ISLAMABAD – A crisis in relations looked set to deepen after a US House-Senate negotiating panel agreed to freeze $700 million in US aid to Pakistan until it gives assurances it is helping fight the spread of improvised explosive devices in the region.
Pakistan is one of the largest recipients of US foreign aid, and the cutback announced is only a small proportion of the billions in civil and military assistance it gets each year.
But it could presage greater cuts as calls grow in the United States to penalise Islamabad for failing to act against militant groups and, at worst, helping them, following the secret US raid on a Pakistan military town in which al Qaeda leader Osama bin Laden was killed.
Home-made bombs or improvised explosive devices (IEDs) are among militants’ most effective weapons against US and coalition troops in Afghanistan as they struggle to fight a resurgent Taliban insurgency.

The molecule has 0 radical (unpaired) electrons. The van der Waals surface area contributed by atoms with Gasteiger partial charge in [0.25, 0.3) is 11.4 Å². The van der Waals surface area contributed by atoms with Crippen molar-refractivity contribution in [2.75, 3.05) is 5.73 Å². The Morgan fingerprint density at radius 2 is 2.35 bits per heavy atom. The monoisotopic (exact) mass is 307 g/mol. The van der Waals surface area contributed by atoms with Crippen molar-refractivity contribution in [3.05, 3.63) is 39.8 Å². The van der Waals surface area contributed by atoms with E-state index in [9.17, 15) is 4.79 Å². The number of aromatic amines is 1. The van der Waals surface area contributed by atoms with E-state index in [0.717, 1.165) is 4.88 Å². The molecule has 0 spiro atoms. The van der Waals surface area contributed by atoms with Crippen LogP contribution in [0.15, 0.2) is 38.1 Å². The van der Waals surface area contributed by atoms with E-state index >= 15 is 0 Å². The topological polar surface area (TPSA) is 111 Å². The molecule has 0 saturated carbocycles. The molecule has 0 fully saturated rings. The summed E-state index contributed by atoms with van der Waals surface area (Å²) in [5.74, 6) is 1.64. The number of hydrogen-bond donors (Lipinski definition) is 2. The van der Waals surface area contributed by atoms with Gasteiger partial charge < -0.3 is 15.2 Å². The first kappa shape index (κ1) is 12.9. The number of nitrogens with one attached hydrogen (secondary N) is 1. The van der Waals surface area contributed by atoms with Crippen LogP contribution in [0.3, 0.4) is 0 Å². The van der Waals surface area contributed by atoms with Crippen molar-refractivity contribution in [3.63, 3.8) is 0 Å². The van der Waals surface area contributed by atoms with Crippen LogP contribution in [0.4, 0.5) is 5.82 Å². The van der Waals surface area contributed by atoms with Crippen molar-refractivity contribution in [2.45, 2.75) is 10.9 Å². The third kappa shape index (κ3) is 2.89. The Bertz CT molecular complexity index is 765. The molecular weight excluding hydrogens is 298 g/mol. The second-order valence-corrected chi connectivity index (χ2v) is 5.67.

Many are made using ammonium nitrate, a common fertilizer smuggled across the border from Pakistan. The freeze on US aid was agreed as part of a defense bill that is expected to be passed this week.
The United States wants “assurances that Pakistan is countering improvised explosive devices in their country that are targeting our coalition forces”, Representative Howard McKeon, a House Republican, told reporters.
The United States has allocated some $20 billion in security and economic aid to Pakistan since 2001, much of it in the form of reimbursements for assistance in fighting militants.
But US lawmakers have expressed increasing frustration with Pakistan’s efforts in the war.